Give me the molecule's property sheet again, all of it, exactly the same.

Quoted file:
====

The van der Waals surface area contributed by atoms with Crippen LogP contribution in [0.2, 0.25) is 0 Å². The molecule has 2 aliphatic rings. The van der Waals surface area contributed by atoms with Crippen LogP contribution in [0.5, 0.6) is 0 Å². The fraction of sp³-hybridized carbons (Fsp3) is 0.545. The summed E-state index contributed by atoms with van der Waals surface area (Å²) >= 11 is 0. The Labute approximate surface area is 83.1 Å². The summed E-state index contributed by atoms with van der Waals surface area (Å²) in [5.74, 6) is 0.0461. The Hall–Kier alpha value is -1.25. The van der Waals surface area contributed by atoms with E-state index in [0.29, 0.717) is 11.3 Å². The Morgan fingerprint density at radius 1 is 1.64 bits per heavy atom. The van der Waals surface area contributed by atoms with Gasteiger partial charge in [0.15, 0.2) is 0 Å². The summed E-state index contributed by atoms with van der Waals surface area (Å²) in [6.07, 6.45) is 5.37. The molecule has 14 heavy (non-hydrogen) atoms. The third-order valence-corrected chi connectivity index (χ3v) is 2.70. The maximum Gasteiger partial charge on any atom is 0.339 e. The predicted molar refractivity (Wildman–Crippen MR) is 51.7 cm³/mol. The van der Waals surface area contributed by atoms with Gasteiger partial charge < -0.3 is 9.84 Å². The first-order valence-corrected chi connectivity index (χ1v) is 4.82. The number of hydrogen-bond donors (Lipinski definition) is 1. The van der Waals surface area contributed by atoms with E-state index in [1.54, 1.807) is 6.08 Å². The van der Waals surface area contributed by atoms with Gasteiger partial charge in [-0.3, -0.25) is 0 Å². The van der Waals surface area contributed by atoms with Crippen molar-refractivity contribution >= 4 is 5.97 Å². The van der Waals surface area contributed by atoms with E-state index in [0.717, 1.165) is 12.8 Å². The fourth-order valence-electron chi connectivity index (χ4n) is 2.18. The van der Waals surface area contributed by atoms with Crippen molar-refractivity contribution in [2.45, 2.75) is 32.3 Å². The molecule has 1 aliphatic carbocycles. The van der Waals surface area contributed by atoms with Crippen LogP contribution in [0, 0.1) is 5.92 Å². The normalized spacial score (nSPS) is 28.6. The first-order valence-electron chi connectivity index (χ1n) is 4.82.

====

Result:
The van der Waals surface area contributed by atoms with Crippen LogP contribution in [0.2, 0.25) is 0 Å². The molecule has 2 aliphatic rings. The van der Waals surface area contributed by atoms with Crippen LogP contribution in [0.5, 0.6) is 0 Å². The fraction of sp³-hybridized carbons (Fsp3) is 0.545. The summed E-state index contributed by atoms with van der Waals surface area (Å²) >= 11 is 0. The Labute approximate surface area is 83.1 Å². The summed E-state index contributed by atoms with van der Waals surface area (Å²) in [5.74, 6) is 0.0461. The Hall–Kier alpha value is -1.25. The van der Waals surface area contributed by atoms with E-state index in [0.29, 0.717) is 11.3 Å². The Morgan fingerprint density at radius 1 is 1.64 bits per heavy atom. The van der Waals surface area contributed by atoms with Gasteiger partial charge in [0.15, 0.2) is 0 Å². The summed E-state index contributed by atoms with van der Waals surface area (Å²) in [6.07, 6.45) is 5.37. The molecule has 14 heavy (non-hydrogen) atoms. The third-order valence-corrected chi connectivity index (χ3v) is 2.70. The maximum Gasteiger partial charge on any atom is 0.339 e. The predicted molar refractivity (Wildman–Crippen MR) is 51.7 cm³/mol. The van der Waals surface area contributed by atoms with Gasteiger partial charge < -0.3 is 9.84 Å². The first-order valence-corrected chi connectivity index (χ1v) is 4.82. The number of hydrogen-bond donors (Lipinski definition) is 1. The van der Waals surface area contributed by atoms with E-state index in [1.54, 1.807) is 6.08 Å². The van der Waals surface area contributed by atoms with Gasteiger partial charge in [-0.3, -0.25) is 0 Å². The van der Waals surface area contributed by atoms with Crippen molar-refractivity contribution >= 4 is 5.97 Å². The van der Waals surface area contributed by atoms with E-state index in [0.717, 1.165) is 12.8 Å². The fourth-order valence-electron chi connectivity index (χ4n) is 2.18. The van der Waals surface area contributed by atoms with Crippen molar-refractivity contribution in [2.45, 2.75) is 32.3 Å². The molecule has 1 aliphatic carbocycles. The van der Waals surface area contributed by atoms with Crippen LogP contribution in [0, 0.1) is 5.92 Å². The normalized spacial score (nSPS) is 28.6. The first-order valence-electron chi connectivity index (χ1n) is 4.82.